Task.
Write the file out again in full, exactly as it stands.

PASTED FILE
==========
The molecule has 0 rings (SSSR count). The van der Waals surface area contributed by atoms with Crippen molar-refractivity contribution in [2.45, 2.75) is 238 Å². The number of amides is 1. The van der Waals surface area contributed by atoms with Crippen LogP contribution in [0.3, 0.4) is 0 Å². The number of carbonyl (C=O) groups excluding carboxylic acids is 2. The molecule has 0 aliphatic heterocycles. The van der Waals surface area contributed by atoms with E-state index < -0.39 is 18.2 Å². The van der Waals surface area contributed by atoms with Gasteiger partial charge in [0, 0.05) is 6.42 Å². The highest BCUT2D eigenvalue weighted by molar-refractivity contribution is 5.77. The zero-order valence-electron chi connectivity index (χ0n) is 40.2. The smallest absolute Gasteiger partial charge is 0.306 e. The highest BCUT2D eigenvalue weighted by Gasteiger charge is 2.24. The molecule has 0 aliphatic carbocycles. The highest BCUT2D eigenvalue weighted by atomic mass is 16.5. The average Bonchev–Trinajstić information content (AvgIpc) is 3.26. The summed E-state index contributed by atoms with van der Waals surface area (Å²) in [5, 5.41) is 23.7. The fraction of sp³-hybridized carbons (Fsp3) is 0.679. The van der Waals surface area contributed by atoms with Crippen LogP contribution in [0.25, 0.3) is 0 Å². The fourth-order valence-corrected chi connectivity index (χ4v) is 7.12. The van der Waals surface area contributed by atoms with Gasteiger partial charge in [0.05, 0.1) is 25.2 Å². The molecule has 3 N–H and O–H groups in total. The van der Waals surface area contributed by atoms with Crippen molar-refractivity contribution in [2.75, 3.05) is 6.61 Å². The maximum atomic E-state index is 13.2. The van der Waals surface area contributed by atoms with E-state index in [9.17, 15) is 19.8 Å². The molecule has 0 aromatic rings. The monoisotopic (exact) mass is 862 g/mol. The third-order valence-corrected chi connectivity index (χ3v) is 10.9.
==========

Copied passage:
The molecule has 0 rings (SSSR count). The van der Waals surface area contributed by atoms with Crippen molar-refractivity contribution in [2.45, 2.75) is 238 Å². The number of amides is 1. The van der Waals surface area contributed by atoms with Crippen LogP contribution in [0.3, 0.4) is 0 Å². The number of carbonyl (C=O) groups excluding carboxylic acids is 2. The molecule has 0 aliphatic heterocycles. The van der Waals surface area contributed by atoms with E-state index < -0.39 is 18.2 Å². The van der Waals surface area contributed by atoms with Gasteiger partial charge in [0, 0.05) is 6.42 Å². The highest BCUT2D eigenvalue weighted by molar-refractivity contribution is 5.77. The zero-order valence-electron chi connectivity index (χ0n) is 40.2. The smallest absolute Gasteiger partial charge is 0.306 e. The highest BCUT2D eigenvalue weighted by Gasteiger charge is 2.24. The molecule has 0 aliphatic carbocycles. The highest BCUT2D eigenvalue weighted by atomic mass is 16.5. The average Bonchev–Trinajstić information content (AvgIpc) is 3.26. The summed E-state index contributed by atoms with van der Waals surface area (Å²) in [5, 5.41) is 23.7. The fraction of sp³-hybridized carbons (Fsp3) is 0.679. The van der Waals surface area contributed by atoms with Crippen LogP contribution in [0.25, 0.3) is 0 Å². The fourth-order valence-corrected chi connectivity index (χ4v) is 7.12. The van der Waals surface area contributed by atoms with Gasteiger partial charge in [0.05, 0.1) is 25.2 Å². The molecule has 3 N–H and O–H groups in total. The van der Waals surface area contributed by atoms with Crippen molar-refractivity contribution in [2.75, 3.05) is 6.61 Å². The maximum atomic E-state index is 13.2. The van der Waals surface area contributed by atoms with E-state index in [9.17, 15) is 19.8 Å². The molecule has 0 aromatic rings. The monoisotopic (exact) mass is 862 g/mol. The third-order valence-corrected chi connectivity index (χ3v) is 10.9.